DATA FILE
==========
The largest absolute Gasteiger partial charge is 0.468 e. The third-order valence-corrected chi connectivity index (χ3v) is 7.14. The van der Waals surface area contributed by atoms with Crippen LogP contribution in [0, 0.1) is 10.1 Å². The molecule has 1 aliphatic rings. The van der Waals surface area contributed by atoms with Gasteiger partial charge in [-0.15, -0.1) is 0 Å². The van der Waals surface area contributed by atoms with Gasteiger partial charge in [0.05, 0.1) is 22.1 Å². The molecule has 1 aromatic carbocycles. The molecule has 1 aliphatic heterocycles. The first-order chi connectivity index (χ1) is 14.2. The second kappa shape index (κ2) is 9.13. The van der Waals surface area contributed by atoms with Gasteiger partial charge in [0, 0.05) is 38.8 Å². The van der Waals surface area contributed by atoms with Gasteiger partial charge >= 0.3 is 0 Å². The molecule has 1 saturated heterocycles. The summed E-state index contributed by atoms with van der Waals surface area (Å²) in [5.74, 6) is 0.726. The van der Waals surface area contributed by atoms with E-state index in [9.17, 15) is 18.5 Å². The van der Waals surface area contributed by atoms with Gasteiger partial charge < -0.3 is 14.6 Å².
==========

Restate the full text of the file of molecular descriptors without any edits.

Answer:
The largest absolute Gasteiger partial charge is 0.468 e. The third-order valence-corrected chi connectivity index (χ3v) is 7.14. The van der Waals surface area contributed by atoms with Crippen LogP contribution in [0, 0.1) is 10.1 Å². The molecule has 1 aliphatic rings. The van der Waals surface area contributed by atoms with Gasteiger partial charge in [-0.15, -0.1) is 0 Å². The van der Waals surface area contributed by atoms with Gasteiger partial charge in [0.05, 0.1) is 22.1 Å². The molecule has 1 aromatic carbocycles. The molecule has 1 aliphatic heterocycles. The first-order chi connectivity index (χ1) is 14.2. The second kappa shape index (κ2) is 9.13. The van der Waals surface area contributed by atoms with Gasteiger partial charge in [0, 0.05) is 38.8 Å². The van der Waals surface area contributed by atoms with Gasteiger partial charge >= 0.3 is 0 Å². The molecule has 1 saturated heterocycles. The summed E-state index contributed by atoms with van der Waals surface area (Å²) in [5.74, 6) is 0.726. The van der Waals surface area contributed by atoms with E-state index in [9.17, 15) is 18.5 Å². The van der Waals surface area contributed by atoms with Gasteiger partial charge < -0.3 is 14.6 Å².